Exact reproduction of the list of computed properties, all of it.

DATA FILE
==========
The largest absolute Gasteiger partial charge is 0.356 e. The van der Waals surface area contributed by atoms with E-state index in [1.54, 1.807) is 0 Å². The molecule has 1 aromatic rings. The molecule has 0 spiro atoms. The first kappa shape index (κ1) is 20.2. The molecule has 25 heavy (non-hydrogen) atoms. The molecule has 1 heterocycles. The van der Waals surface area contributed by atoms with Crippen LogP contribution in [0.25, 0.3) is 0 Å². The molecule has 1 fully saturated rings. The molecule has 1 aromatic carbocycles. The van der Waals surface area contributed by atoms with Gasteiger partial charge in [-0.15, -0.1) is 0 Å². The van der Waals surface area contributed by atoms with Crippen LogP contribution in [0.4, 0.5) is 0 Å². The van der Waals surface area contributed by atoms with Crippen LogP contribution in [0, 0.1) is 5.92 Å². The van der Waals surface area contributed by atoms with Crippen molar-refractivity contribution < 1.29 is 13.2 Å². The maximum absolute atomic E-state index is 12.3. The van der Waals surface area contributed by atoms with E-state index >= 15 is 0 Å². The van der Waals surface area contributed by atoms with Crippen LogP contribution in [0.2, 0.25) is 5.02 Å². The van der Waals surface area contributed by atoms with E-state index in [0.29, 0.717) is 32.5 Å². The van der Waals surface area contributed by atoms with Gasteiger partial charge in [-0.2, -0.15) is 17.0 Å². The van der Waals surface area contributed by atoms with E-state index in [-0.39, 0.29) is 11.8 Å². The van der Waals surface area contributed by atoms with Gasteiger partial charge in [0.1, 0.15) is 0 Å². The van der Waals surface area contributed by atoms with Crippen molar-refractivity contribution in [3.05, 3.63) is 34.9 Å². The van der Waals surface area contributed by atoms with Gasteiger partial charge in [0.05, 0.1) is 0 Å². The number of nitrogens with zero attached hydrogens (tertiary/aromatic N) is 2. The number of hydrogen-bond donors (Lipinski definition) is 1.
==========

The largest absolute Gasteiger partial charge is 0.356 e. The van der Waals surface area contributed by atoms with E-state index in [1.54, 1.807) is 0 Å². The molecule has 1 aromatic rings. The molecule has 0 spiro atoms. The first kappa shape index (κ1) is 20.2. The molecule has 25 heavy (non-hydrogen) atoms. The molecule has 1 heterocycles. The van der Waals surface area contributed by atoms with Crippen LogP contribution in [0.25, 0.3) is 0 Å². The molecule has 1 fully saturated rings. The molecule has 1 aromatic carbocycles. The van der Waals surface area contributed by atoms with Gasteiger partial charge in [-0.15, -0.1) is 0 Å². The van der Waals surface area contributed by atoms with Crippen LogP contribution in [0.4, 0.5) is 0 Å². The van der Waals surface area contributed by atoms with Crippen LogP contribution in [0, 0.1) is 5.92 Å². The van der Waals surface area contributed by atoms with Crippen molar-refractivity contribution < 1.29 is 13.2 Å². The maximum absolute atomic E-state index is 12.3. The van der Waals surface area contributed by atoms with E-state index >= 15 is 0 Å². The van der Waals surface area contributed by atoms with Crippen LogP contribution in [0.2, 0.25) is 5.02 Å². The van der Waals surface area contributed by atoms with E-state index in [0.29, 0.717) is 32.5 Å². The van der Waals surface area contributed by atoms with Gasteiger partial charge in [-0.2, -0.15) is 17.0 Å². The van der Waals surface area contributed by atoms with E-state index in [-0.39, 0.29) is 11.8 Å². The van der Waals surface area contributed by atoms with Gasteiger partial charge in [0.1, 0.15) is 0 Å². The van der Waals surface area contributed by atoms with Crippen molar-refractivity contribution in [3.05, 3.63) is 34.9 Å². The van der Waals surface area contributed by atoms with Gasteiger partial charge in [0.05, 0.1) is 0 Å². The number of nitrogens with zero attached hydrogens (tertiary/aromatic N) is 2. The number of hydrogen-bond donors (Lipinski definition) is 1.